LOGIN TO YOUR ACCOUNT

Username
Password
Remember Me
Or use your Academic/Social account:

CREATE AN ACCOUNT

Or use your Academic/Social account:

Congratulations!

You have just completed your registration at OpenAire.

Before you can login to the site, you will need to activate your account. An e-mail will be sent to you with the proper instructions.

Important!

Please note that this site is currently undergoing Beta testing.
Any new content you create is not guaranteed to be present to the final version of the site upon release.

Thank you for your patience,
OpenAire Dev Team.

Close This Message

CREATE AN ACCOUNT

Name:
Username:
Password:
Verify Password:
E-mail:
Verify E-mail:
*All Fields Are Required.
Please Verify You Are Human:
fbtwitterlinkedinvimeoflicker grey 14rssslideshare1
Publisher: Palgrave Macmillan
Languages: English
Types: Article
Subjects: UOW10
Identifiers:doi:10.1057/ip.2016.9
In this paper we argue that Niccolò Machiavelli has little to do with Realism in International Relations theory. By concentrating, as Machaivelli did, on the walls that define political relations—both inside and outside the polity—we find his insights deeply rooted in the specific political contexts of Sixteenth century Italy. Others may wish to generalize from them, but Machiavelli did not. In fact, as we show, Machiavelli was mindful of the difficulties of generalizing about walls and acknowledged the dangers political actors faced in navigating between the internal and external walls of the polity. We examine the geopolitical contours of Machiavelli’s walls and seek to demonstrate how morality is present in these historical spaces. In contrast to Realists, Machiavelli was ready and willing to make ethical judgments. We argue that theorists of international politics should exercise care in reaching for Machiavelli as the iconic thinker for making sense of anarchy in world politics. This article concludes by suggesting that the ideology of Machiavellianism has obscured deeper understanding of the particular contexts of Machiavelli’s own world.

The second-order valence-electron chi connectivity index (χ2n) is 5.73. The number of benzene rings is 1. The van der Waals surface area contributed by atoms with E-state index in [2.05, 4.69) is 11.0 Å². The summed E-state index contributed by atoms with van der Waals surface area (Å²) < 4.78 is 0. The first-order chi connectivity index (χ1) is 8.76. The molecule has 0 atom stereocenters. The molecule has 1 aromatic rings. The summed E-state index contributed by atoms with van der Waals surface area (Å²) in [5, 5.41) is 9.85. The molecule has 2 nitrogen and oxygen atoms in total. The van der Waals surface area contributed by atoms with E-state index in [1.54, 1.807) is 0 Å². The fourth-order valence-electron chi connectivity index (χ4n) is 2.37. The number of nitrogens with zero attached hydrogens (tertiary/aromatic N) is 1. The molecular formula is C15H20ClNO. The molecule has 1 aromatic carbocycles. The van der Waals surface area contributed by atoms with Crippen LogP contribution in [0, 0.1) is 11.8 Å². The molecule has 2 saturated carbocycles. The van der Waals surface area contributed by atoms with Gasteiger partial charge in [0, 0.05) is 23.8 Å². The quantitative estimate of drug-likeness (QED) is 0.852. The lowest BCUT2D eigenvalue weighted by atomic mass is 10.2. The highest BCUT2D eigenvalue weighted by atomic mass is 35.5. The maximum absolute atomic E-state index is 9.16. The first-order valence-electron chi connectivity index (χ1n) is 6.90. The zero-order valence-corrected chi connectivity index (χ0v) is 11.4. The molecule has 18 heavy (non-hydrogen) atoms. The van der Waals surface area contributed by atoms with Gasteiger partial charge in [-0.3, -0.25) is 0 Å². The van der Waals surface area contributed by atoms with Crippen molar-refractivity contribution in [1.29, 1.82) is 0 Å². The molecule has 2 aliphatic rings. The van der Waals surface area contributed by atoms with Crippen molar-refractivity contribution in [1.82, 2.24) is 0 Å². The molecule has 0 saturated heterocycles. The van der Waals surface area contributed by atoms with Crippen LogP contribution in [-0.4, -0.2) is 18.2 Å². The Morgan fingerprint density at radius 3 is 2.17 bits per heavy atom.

• The results below are discovered through our pilot algorithms. Let us know how we are doing!

    • Agnew, J. (1994) The territorial trap: The geographical assumptions of international relations theory. Review of International Political Economy 1(1): 53-80.
    • Berridge, G. R. (2001) Machiavelli: Human Nature, Good Faith and Diplomacy. Review of International Studies 27(4): 539-556.